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For example:

http://example.com/xxxx.php

I know that xxxx is a number between 1-9000. How to brute force the range?

migrated from security.stackexchange.com Dec 14 '18 at 13:43

This question came from our site for information security professionals.

  • I have no idea what you're asking. Can you be more specific? – forest Dec 14 '18 at 4:05
  • What do you want to do with the range? Do you want to see if any page in the range exists? – schroeder Dec 14 '18 at 9:13
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    The question is more about how to do something on a computer than about security. A security question is rather "is it achievable to brute force 9000 entries" or "how to protect against url brute forcing". A question for superuser would be "how do I request all these URLs" (that is what you are asking), or a question for server fault would be "how do I configure <some web server> to limit requests?". I hope this helps make the difference between the sites more clear! I've voted to move the question to superuser, which I think is a better fit. – Luc Dec 14 '18 at 13:39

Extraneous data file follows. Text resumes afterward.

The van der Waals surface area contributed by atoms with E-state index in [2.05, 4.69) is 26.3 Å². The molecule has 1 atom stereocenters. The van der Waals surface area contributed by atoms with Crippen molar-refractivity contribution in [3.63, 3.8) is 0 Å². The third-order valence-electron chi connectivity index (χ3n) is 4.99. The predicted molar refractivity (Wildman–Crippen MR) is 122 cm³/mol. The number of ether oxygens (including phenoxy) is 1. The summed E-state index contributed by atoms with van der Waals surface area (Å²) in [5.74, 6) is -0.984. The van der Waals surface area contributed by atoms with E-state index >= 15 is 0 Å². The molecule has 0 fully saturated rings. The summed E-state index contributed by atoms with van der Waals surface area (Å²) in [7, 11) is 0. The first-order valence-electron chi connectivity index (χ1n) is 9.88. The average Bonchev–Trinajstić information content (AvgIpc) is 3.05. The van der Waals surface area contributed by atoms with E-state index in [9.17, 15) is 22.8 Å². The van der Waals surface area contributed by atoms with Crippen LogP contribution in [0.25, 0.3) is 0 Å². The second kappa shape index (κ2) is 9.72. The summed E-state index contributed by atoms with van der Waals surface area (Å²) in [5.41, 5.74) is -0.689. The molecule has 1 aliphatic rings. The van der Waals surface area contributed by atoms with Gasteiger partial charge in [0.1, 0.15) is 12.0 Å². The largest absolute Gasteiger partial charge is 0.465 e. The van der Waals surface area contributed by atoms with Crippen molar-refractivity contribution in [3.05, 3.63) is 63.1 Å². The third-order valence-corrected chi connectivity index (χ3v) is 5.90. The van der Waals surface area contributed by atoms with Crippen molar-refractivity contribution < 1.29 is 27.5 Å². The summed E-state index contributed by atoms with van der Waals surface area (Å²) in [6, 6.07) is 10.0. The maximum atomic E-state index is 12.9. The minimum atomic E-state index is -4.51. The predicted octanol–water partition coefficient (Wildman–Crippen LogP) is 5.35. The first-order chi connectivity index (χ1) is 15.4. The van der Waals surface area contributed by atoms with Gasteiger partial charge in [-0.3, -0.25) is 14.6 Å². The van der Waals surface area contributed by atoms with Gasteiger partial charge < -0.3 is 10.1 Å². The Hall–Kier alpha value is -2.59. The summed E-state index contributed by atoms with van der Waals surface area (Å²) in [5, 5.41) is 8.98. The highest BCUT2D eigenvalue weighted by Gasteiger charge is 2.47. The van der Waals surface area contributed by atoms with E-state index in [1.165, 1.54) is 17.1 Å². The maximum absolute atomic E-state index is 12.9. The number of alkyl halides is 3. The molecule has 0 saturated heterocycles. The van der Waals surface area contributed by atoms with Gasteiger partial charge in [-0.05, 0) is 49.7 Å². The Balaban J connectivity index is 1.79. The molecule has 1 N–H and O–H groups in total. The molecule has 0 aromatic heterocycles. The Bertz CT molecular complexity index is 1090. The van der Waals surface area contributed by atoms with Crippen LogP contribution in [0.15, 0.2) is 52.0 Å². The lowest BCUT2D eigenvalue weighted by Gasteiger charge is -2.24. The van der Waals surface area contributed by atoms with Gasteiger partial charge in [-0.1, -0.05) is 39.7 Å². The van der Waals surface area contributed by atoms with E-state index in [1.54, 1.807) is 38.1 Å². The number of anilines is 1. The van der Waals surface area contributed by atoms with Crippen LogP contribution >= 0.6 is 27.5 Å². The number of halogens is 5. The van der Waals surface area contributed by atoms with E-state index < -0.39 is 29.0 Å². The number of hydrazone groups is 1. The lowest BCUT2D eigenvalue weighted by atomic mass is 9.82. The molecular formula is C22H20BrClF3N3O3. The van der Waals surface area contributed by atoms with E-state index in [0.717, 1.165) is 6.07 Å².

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It isn't clear what you want to achieve by bruteforcing that range. That being said, the iteration process can be achieved with cURL alone.

curl -s "http://example.com/[1-9000].php"
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Have a look at DirBuster. "DirBuster is a multi threaded java application designed to brute force directories and files names on web/application servers." It is pretty simple to set up a repeating attack like you describe.

The DirBuster tool is still available and comes with the kali distros, but the project's home page now says it's now been deprecated in favor of a newer tool, ZAP. ZAP looks like it has a lot more features; but I've never used it or figured out how to make it attack in the way you're asking.

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